Perfect for polaroiding
  |  First Published: August 2007

With so many people in the area for snow play, August is a busy month in the Snowy Mountains but it is also a rewarding month for anglers who brave the mountain cold.

This year we are going to have an early polaroiding season because we have perfect lake levels with the weed beds close to shore. Should spring come early and the snowmelt start, the lake levels will rise quickly and this may have good or bad effects on the fishing around the edges.

With the weed beds close to shore the fish feed actively but if the weed is drowned out by higher water, the fish may stay deeper. It’s very hard to predict but, either way, there is always a trout to catch in Lake Jindabyne.

This month marks the turn from the really cold days in the Snowys and by mid-August the weather is more like spring than winter, with cold nights and warm, sunny days perfect for trout fishing.

Polaroiding is the art of spotting trout with the aid of polarised sunglasses. The fish are easier to spot once you use these glasses to remove the surface glare from the water.

Polaroiding is not just for fly casters because you can also carefully cast lures and even baits to the trout that you spot along the lake edges. The whole idea is to first spend some time watching the fish to see what direction it is cruising and then carefully cast far enough in front of it so as not to spook it.

Polaroiding is an art best done when you have a second person to help spot the fish. It is easy to lose sight of the fish when you move close to the shoreline and having someone up high makes it a lot easier to keep tables on the fish’s movements.

So far this winter, the weather has been wetter than in 2006 and this hopefully should be good for the lake levels come spring. The snow came on time and the brown trout headed into the rivers for their spawning run, as normal.

On the lake, the water level is still low but stable and, if anything, it has risen slightly over the last month.

While the coast has been hammered by heavy rain and storms, the drought is not over, at least for the Murray Darling basin and unfortunately unless they get water we in the Snowy Mountains will again be supplying the irrigation water over the summer and this is not going to be good for lake levels again.

But it’s still early days and maybe some of the rain will fall inland over the next few months. Let’s hope so!

So far this season we have had some good snow and later this month, the snow will thaw and the lake will rise and will more than likely be close to normal over early summer. The water levels are still good but very low and you will need your gumboots or waders for the muddy edges, especially if it rains.


Lures such as the Tasmanian Devil in colours like the pink No 55, brown No 48 or the Y48 are well worth having in your tackle box at this time of year.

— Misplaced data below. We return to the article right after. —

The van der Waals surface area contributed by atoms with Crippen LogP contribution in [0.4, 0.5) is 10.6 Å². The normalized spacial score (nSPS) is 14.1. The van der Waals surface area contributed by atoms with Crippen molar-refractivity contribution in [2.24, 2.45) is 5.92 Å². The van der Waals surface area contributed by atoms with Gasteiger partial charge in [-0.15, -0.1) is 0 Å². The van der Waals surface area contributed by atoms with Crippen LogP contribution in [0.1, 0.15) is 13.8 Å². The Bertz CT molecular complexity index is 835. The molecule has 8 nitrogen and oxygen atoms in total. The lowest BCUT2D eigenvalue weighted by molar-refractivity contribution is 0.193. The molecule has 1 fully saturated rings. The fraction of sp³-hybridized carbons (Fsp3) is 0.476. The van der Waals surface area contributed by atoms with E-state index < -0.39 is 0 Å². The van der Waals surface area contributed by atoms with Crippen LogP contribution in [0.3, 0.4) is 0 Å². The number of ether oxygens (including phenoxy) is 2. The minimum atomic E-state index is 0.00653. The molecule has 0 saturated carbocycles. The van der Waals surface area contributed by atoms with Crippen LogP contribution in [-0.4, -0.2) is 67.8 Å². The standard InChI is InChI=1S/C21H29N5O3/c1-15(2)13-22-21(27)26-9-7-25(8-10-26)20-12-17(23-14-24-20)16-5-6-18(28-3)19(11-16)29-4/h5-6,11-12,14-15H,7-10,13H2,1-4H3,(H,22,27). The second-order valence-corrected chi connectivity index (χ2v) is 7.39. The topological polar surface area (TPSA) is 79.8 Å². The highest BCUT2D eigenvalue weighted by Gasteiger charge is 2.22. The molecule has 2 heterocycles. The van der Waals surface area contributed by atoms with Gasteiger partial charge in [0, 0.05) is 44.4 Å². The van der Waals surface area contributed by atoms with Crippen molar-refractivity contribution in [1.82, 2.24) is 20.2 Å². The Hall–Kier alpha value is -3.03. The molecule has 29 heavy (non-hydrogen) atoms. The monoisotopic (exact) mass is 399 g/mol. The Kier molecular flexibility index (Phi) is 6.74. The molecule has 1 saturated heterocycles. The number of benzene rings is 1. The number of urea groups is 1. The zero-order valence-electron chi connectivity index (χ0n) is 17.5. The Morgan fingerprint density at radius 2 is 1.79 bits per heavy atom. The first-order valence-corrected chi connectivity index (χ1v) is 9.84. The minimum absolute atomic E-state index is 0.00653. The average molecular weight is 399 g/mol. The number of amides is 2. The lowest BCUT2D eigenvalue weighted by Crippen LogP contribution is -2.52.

If walking the edges of the lake, use smaller lures such as Celtas and floating Rapalas in trout-coloured patterns that trout love to chase. These lighter lures will not scare the trout with big splashes if the fish are cruising close to the lake edge. Remember, always look before you cast.

The better times are early and late in the day but you can still catch fish near the rocky points and deep drop-offs during the middle of the day. Some of the better Winter areas are Creel Bay, Hatchery Bay and Curiosity Point.


Green nymphs fished near the rocky outcrops should catch a fish for you. Fish quietly and approach the water only after trying to spot a fish.

The western shoreline from Curiosity Rocks to Hatchery Bay is excellent to spot fish during August and don’t forget to keep away from ‘my’ area over at Sids Bay!

My spring learn to fly-fish weekend course is being held on October 20 and 21. NSWFM readers who book and pay a deposit before September 14 will receive a free fly rod.


The best lures at the moment are Tassie Devils in No 55 pink, No 72, No 50 (frog pattern) or on the sunnier days No 36 (yellow wings).

For the bigger brown trout I like to troll small minnow lures and the brown trout pattern is a favourite. Other minnows worth a try are the Rapala brown and rainbow patterns or the StumpJumper 3” minnow in pink and purple or black and gold.

Fish the township end of the lake during August because the water is that little bit warmer and the fish a little more active. Lion and Cub Islands and East Jindabyne Islands are excellent trolling spots, just look out for rocks because the lake is very low at the moment.

With winter trolling it is always important to remember that with the cold water the fish move a lot slower and so you must troll slower than in summer. Maybe an electric motor or some sort of trolling baffle should to get the boat down to about 2 knots at the most. We have a trolling school on November 3 and 4 and a one-day downrigging course on October 13.


The brown trout are nearly all back from spawning now and are looking for something to eat. During winter a bunch of worms fished on the bottom or suspended under a float should entice a fish. There is no doubt that the PowerBait products are catching lots of trout in the mountains with lime or lemon twist the best, closely followed by rainbow or orange nuggets.

Again, fish the shallow bays early and late in the day and the rocky, deep drop-offs during the middle of the day.

Call in to my shop at the Snowline Holiday Park and pick up a copy of the latest fishing report or join me on one of my charters by calling 0408 024 436. Visit www.swtroutfishing.com.au for all the latest reports.

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